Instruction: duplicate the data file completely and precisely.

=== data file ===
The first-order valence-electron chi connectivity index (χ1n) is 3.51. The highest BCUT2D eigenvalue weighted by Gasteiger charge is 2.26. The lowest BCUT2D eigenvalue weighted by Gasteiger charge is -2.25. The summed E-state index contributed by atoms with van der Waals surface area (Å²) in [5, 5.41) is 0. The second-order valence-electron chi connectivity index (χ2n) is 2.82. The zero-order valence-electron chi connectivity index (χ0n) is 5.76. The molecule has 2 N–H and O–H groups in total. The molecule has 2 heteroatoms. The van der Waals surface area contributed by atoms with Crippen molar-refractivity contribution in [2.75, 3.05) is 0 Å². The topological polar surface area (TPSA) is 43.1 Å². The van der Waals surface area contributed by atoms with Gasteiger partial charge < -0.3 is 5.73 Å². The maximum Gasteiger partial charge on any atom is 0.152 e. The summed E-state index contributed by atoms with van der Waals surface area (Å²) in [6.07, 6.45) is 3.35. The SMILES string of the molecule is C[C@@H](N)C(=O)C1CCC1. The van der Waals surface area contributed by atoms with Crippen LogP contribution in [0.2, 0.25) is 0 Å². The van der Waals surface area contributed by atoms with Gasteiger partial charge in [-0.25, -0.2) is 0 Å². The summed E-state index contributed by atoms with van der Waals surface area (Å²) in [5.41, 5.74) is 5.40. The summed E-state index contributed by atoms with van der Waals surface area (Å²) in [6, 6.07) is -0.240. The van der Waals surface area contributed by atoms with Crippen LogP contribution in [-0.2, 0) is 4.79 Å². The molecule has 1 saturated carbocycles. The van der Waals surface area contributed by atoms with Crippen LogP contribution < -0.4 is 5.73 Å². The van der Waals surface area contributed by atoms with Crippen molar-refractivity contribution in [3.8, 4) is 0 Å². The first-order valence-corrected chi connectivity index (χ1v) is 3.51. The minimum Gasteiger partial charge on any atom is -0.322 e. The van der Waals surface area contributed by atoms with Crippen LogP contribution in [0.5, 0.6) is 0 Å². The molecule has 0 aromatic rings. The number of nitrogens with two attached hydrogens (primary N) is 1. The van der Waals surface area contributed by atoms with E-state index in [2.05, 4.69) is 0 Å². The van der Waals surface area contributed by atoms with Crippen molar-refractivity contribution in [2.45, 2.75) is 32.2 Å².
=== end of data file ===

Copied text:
The first-order valence-electron chi connectivity index (χ1n) is 3.51. The highest BCUT2D eigenvalue weighted by Gasteiger charge is 2.26. The lowest BCUT2D eigenvalue weighted by Gasteiger charge is -2.25. The summed E-state index contributed by atoms with van der Waals surface area (Å²) in [5, 5.41) is 0. The second-order valence-electron chi connectivity index (χ2n) is 2.82. The zero-order valence-electron chi connectivity index (χ0n) is 5.76. The molecule has 2 N–H and O–H groups in total. The molecule has 2 heteroatoms. The van der Waals surface area contributed by atoms with Crippen molar-refractivity contribution in [2.75, 3.05) is 0 Å². The topological polar surface area (TPSA) is 43.1 Å². The van der Waals surface area contributed by atoms with Gasteiger partial charge < -0.3 is 5.73 Å². The maximum Gasteiger partial charge on any atom is 0.152 e. The summed E-state index contributed by atoms with van der Waals surface area (Å²) in [6.07, 6.45) is 3.35. The SMILES string of the molecule is C[C@@H](N)C(=O)C1CCC1. The van der Waals surface area contributed by atoms with Crippen LogP contribution in [0.2, 0.25) is 0 Å². The van der Waals surface area contributed by atoms with Gasteiger partial charge in [-0.25, -0.2) is 0 Å². The summed E-state index contributed by atoms with van der Waals surface area (Å²) in [5.41, 5.74) is 5.40. The summed E-state index contributed by atoms with van der Waals surface area (Å²) in [6, 6.07) is -0.240. The van der Waals surface area contributed by atoms with Crippen LogP contribution in [-0.2, 0) is 4.79 Å². The molecule has 1 saturated carbocycles. The van der Waals surface area contributed by atoms with Crippen LogP contribution < -0.4 is 5.73 Å². The van der Waals surface area contributed by atoms with Crippen molar-refractivity contribution in [3.8, 4) is 0 Å². The first-order valence-corrected chi connectivity index (χ1v) is 3.51. The minimum Gasteiger partial charge on any atom is -0.322 e. The van der Waals surface area contributed by atoms with Crippen LogP contribution in [0.5, 0.6) is 0 Å². The molecule has 0 aromatic rings. The number of nitrogens with two attached hydrogens (primary N) is 1. The van der Waals surface area contributed by atoms with E-state index in [2.05, 4.69) is 0 Å². The van der Waals surface area contributed by atoms with Crippen molar-refractivity contribution in [2.45, 2.75) is 32.2 Å².